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Campus Resources

Traditional Campus Safety is Not Violence Prevention

By Lauren Rives, Student Staff Member

In April 2023, I applied for a position as the Director of Student Resources in the University of Utah student government, ASUU. The position is designed to “advance legislation related to campus safety initiatives” and more.

When applying, I said I fit the requirements for the role because of my work at the MCVP. Since January of 2022, I’d been studying violence prevention research and how it manifests with power dynamics, in historically marginalized groups, and on college campuses in particular. I’d written about what I’d come to know when it came to ending violence. I’d even helped create a violence prevention event. I argued my background in this work made me an ideal candidate for implementing initiatives that created a safer campus, as I felt it complemented ASUU’s ideals around keeping campus safe–and lo and behold, here I am, your 2023-2024 Director for Student Resources!

I’ve done a number of things I’m proud of in this role, like our monthly Wellness Series events. In September, we held a sunset meditation for mental health, and in October, we handed out reproductive wellness kits to address the financial inaccessibility of products like condoms and emergency contraception. But I haven’t really worked on anything universities would traditionally consider “campus safety”–except the Lauren McCluskey Race for Campus Safety–because most of the time, campus safety initiatives don’t actually involve violence prevention.

Traditional campus safety initiatives– like increasing lighting, having police escorts at night, and bystander trainings– though incredibly well-intentioned, may actually perpetuate the notion that violence can and will always happen. Instead of focusing on preventing someone from causing harm in the first place, they assume violence is an omnipresent, unconditional threat, so all we can do is have potential victim-survivors attempt to protect themselves from experiencing violence. They arise in response to harm that’s already occurred and tend to target individual acts or types of harm, rather than addressing its root causes. They give us a false sense of safety, where if we just try hard enough to protect ourselves, nothing will happen to us…right?

We can see this on our own campus. Allie and Whitney, two other members of the MCVP, wrote about nightcaps–which ASUU helped support–and how this is an example of a campus safety initiative that isn’t true violence prevention. As the two describe in their blog, nightcaps are special drink covers people put on cups to protect themselves from being drugged and assaulted. While they might deter some individuals from spiking a drink, the use of nightcaps hides the real issue: the fact that a person tried to drug someone else and assault them in the first place. Additionally, ASUU has helped participate in the U’s annual Walk After Dark event, where students walk around campus at night to survey lighting and note which areas are overlit, which ones are too dark, and whether there might be potential travel-related safety issues. This can help contribute to the “stranger danger” rape myth, where if you walk alone in the dark, a stranger might assault you, when research finds that people tend to harm those they know, not strangers.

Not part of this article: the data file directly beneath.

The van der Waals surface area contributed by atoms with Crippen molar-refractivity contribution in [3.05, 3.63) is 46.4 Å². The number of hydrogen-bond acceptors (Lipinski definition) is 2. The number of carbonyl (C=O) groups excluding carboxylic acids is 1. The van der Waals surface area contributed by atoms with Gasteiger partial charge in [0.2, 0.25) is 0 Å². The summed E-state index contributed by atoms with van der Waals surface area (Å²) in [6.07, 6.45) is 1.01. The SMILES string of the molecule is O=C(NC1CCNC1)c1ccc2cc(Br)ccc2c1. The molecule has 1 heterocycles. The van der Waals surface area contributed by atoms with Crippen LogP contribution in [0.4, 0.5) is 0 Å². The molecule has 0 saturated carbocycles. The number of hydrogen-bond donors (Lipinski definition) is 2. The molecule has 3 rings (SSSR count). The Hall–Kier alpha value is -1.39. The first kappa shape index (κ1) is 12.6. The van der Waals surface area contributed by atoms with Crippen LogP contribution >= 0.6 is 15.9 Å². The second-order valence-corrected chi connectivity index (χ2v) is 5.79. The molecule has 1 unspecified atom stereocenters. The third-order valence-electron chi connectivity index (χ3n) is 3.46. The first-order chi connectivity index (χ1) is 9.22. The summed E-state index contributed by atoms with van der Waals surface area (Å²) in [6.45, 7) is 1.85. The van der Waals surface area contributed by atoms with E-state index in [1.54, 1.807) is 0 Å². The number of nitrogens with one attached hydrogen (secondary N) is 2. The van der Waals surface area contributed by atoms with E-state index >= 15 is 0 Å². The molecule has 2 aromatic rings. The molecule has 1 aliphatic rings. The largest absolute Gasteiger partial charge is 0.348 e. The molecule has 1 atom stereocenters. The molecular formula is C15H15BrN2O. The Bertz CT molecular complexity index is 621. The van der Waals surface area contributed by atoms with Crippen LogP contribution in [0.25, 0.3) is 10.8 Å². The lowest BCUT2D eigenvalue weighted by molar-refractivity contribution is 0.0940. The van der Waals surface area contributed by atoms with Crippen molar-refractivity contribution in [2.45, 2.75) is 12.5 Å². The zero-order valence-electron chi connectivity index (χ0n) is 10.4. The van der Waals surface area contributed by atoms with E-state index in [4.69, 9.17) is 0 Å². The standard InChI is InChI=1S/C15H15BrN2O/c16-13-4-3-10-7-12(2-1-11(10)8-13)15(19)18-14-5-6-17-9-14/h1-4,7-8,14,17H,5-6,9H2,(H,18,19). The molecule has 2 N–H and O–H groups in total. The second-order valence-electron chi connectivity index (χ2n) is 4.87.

It is important to note that initiatives like these have value. People today, especially those socialized as women, have been raised to feel like they’re always in danger of being harmed, so nightcaps could bring one peace of mind. Knowing what areas are too dark to see on campus is an accessibility issue. These initiatives can spark conversations about why people cause harm, too.

However, the challenge is that we, as a collective, often treat campus safety initiatives like they are the only strategies for safety, completely misunderstanding what safety means to many people. They contribute to the idea that violence will always exist so all we can do is respond to people causing harm, when true violence prevention recognizes that we can end relationship and sexual violence in our communities and truly be safe from that kind of harm. This type of work has never really been done on a wide-scale basis, though, which is why it’s so hard to imagine true violence prevention as a possibility. But it can be done–through things like education, such as the statistics I included at the Race for Campus Safety about what harm can look like on our campus in who’s most likely to cause harm and be harmed, or the workshops we give here at the MCVP. We can switch our focus to target people causing harm instead of focusing our time and money on having individuals protect themselves from being harmed. We can acknowledge how we can all cause harm and play a role in ending violence, and more. 

It’s through this type of work that I strive to create a safer campus, in both my role here at the MCVP and in ASUU, even if it isn’t what we tend to consider traditional “campus safety.”